La lutte continue …

Arthur Goldhammer
28 December 2019

This strike is now longer than that of ’95, with no end yet in sight. Although Parisian tempers are fraying, public support for the strike remains high, yet the government shows no sign of backing down (even as the president vacations in the south of France and his ecology minister suns herself in Morocco–not a good look in the midst of a general strike). The strikers remain determined, despite substantial loss of income, while the economy at large has suffered a major hit, with substantial damage to retail sales during the holiday season, enormous losses by the SNCF and in the tourist industry, and knock-on losses in other sectors. So what next, as the situation becomes increasingly volatile and dangerous?

The left hopes to salvage itself from this imbroglio. Even Olivier Faure has discovered that the rhetoric of resistance seems more promising at the moment than the rhetoric of reform, and some commentators envision a “Mélenchonization” of the PS. But the declaration that emerged from the “Union de la Gauche” meeting organized in Saint-Denis at the behest of the PCF(!) was weak tea:

Elle suggère d’« améliorer le système de retraite solidaire par répartition sans pour autant augmenter l’âge de départ en retraite ou allonger la durée de cotisation », en évoquant vaguement un élargissement de l’assiette de financement. Un contre-projet en bonne et due forme attendra.

Decoded, this statement appears to acknowledge the need for reform–here rebranded amélioration du système–to be achieved without altering the status quo in any meaningful way. On the other hand, one might read a ray of hope in this formulation, given that it talks only about standing firm on the retirement age and required duration of contributions while carefully avoiding the move to a point system and the reform of the special regimes. So would the left be prepared to compromise on this if the government drops the âge pivot?

If so, Macron might be prepared to make a dramatic move by, for example, seizing on the occasion of the annual New Year’s wish speech from the Elysée to announce a tactical retreat. We know his fondness for the dramatic gesture from on high as a means of defusing an explosive situation. Perhaps he can once again pull a rabbit out of a hat.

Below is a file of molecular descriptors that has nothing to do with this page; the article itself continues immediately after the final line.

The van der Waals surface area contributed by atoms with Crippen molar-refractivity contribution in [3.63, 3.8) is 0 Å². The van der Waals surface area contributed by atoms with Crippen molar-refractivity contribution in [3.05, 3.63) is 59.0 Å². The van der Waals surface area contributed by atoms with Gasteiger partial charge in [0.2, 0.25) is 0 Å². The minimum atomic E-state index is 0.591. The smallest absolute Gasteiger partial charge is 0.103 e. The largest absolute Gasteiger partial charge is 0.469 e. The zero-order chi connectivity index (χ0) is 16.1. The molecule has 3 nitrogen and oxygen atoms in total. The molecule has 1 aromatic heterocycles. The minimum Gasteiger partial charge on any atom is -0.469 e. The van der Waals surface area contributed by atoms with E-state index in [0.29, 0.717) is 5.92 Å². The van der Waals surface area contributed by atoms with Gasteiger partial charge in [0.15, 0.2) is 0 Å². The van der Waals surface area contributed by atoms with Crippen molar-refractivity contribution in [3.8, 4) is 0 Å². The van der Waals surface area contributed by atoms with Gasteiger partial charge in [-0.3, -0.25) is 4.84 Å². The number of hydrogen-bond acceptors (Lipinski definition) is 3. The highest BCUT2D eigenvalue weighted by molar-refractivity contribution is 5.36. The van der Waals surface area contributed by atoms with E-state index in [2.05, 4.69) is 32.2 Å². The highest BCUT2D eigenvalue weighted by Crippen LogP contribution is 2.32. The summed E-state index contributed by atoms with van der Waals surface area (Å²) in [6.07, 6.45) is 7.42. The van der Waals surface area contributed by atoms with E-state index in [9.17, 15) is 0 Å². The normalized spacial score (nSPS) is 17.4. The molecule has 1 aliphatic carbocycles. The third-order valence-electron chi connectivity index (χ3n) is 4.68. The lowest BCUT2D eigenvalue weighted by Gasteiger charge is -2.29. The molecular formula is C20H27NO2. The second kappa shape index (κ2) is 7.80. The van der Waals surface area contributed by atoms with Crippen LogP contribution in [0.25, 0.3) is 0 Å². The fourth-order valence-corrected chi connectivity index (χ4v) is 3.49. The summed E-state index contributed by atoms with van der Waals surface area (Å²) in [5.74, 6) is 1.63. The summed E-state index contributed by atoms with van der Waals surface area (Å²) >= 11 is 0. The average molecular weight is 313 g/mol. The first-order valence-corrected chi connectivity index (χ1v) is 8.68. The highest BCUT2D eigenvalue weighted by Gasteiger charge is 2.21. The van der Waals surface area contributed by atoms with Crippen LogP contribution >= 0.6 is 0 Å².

But will the magic work if he tries it? Perhaps not. My sense is that the striking workers, far more than the party leaders of the left or the union leadership, have begun to smell blood. The change in tactics from repeated, isolated strikes, which did not work, to continuous but rolling strikes, keeping the country paralyzed but alleviating lost wages by allowing partial returns to work, seems to be working. Of course, if the president makes a gesture, public sympathy, which remains with the strikers for now, could shift quickly.

Of course, social movements have a way of becoming intoxicated on their own rhetorical distillations, and the verbal escalation of this movement from banal strike to existential Armageddon pitting the Resistance (harking back all the way to the postwar CNR) against the Evil Empire of Neoliberalism seeking to rob the People of their Acquis Sociaux has gotten a bit out of hand, even in the comments to some of my previous posts. We shall see. If the movement continues until the scheduled rally on Jan. 9, it could be re-galvanized by its sheer longevity. That is why I think Macron will do something to head off that rendezvous and try to turn things in a different, more productive direction. But I could be wrong. He hasn’t proved very adroit thus far, and my expectations may be unduly optimistic. His reserves of support in the country are dwindling, and if he lets things come to a head, there will be no counter-movement to rescue him comparable to the one that rescued de Gaulle in 1968. It will be the end of the Macron presidency a full two years ahead of the final burial, après quoi le déluge.